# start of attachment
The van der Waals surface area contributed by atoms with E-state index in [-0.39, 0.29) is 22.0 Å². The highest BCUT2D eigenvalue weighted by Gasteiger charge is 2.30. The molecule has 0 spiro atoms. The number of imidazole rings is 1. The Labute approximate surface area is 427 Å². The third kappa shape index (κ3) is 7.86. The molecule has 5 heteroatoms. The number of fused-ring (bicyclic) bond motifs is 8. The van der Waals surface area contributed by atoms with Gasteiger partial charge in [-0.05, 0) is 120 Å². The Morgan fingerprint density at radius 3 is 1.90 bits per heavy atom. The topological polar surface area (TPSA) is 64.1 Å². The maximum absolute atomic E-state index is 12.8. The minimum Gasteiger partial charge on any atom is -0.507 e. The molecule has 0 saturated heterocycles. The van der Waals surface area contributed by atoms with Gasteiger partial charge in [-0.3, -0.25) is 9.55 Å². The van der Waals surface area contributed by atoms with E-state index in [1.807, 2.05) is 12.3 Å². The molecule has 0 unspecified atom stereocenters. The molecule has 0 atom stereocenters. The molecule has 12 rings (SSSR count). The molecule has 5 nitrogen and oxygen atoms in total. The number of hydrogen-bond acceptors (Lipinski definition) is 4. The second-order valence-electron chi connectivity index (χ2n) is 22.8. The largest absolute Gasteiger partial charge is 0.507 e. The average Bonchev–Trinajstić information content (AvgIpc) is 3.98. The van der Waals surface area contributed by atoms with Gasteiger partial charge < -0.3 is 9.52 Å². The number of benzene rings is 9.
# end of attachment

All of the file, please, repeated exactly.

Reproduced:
The van der Waals surface area contributed by atoms with E-state index in [-0.39, 0.29) is 22.0 Å². The highest BCUT2D eigenvalue weighted by Gasteiger charge is 2.30. The molecule has 0 spiro atoms. The number of imidazole rings is 1. The Labute approximate surface area is 427 Å². The third kappa shape index (κ3) is 7.86. The molecule has 5 heteroatoms. The number of fused-ring (bicyclic) bond motifs is 8. The van der Waals surface area contributed by atoms with Gasteiger partial charge in [-0.05, 0) is 120 Å². The Morgan fingerprint density at radius 3 is 1.90 bits per heavy atom. The topological polar surface area (TPSA) is 64.1 Å². The maximum absolute atomic E-state index is 12.8. The minimum Gasteiger partial charge on any atom is -0.507 e. The molecule has 0 saturated heterocycles. The van der Waals surface area contributed by atoms with Gasteiger partial charge in [-0.3, -0.25) is 9.55 Å². The van der Waals surface area contributed by atoms with E-state index in [1.807, 2.05) is 12.3 Å². The molecule has 0 unspecified atom stereocenters. The molecule has 0 atom stereocenters. The molecule has 12 rings (SSSR count). The molecule has 5 nitrogen and oxygen atoms in total. The number of hydrogen-bond acceptors (Lipinski definition) is 4. The second-order valence-electron chi connectivity index (χ2n) is 22.8. The largest absolute Gasteiger partial charge is 0.507 e. The average Bonchev–Trinajstić information content (AvgIpc) is 3.98. The van der Waals surface area contributed by atoms with Gasteiger partial charge < -0.3 is 9.52 Å². The number of benzene rings is 9.